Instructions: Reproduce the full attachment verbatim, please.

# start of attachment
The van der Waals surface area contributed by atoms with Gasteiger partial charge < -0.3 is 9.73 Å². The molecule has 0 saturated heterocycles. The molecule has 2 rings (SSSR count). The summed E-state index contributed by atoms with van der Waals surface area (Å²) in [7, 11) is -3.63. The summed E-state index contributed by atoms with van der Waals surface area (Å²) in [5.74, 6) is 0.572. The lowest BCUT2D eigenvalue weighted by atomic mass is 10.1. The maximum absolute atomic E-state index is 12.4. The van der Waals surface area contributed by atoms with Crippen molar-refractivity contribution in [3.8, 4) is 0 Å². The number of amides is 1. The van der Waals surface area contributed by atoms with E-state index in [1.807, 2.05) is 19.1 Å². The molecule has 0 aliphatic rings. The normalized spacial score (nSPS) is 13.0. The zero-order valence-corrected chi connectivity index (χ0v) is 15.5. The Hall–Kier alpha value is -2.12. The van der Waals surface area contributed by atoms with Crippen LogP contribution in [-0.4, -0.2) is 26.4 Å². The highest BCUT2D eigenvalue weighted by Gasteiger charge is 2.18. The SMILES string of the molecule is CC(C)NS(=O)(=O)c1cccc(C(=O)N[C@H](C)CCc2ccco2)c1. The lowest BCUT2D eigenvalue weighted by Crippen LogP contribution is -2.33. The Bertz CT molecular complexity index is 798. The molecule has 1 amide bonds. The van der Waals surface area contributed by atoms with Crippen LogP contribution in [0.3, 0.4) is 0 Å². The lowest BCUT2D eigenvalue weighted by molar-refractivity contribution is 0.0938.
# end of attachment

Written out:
The van der Waals surface area contributed by atoms with Gasteiger partial charge < -0.3 is 9.73 Å². The molecule has 0 saturated heterocycles. The molecule has 2 rings (SSSR count). The summed E-state index contributed by atoms with van der Waals surface area (Å²) in [7, 11) is -3.63. The summed E-state index contributed by atoms with van der Waals surface area (Å²) in [5.74, 6) is 0.572. The lowest BCUT2D eigenvalue weighted by atomic mass is 10.1. The maximum absolute atomic E-state index is 12.4. The van der Waals surface area contributed by atoms with Crippen molar-refractivity contribution in [3.8, 4) is 0 Å². The number of amides is 1. The van der Waals surface area contributed by atoms with E-state index in [1.807, 2.05) is 19.1 Å². The molecule has 0 aliphatic rings. The normalized spacial score (nSPS) is 13.0. The zero-order valence-corrected chi connectivity index (χ0v) is 15.5. The Hall–Kier alpha value is -2.12. The van der Waals surface area contributed by atoms with Crippen LogP contribution in [-0.4, -0.2) is 26.4 Å². The highest BCUT2D eigenvalue weighted by Gasteiger charge is 2.18. The SMILES string of the molecule is CC(C)NS(=O)(=O)c1cccc(C(=O)N[C@H](C)CCc2ccco2)c1. The lowest BCUT2D eigenvalue weighted by Crippen LogP contribution is -2.33. The Bertz CT molecular complexity index is 798. The molecule has 1 amide bonds. The van der Waals surface area contributed by atoms with Crippen LogP contribution in [0.3, 0.4) is 0 Å². The lowest BCUT2D eigenvalue weighted by molar-refractivity contribution is 0.0938.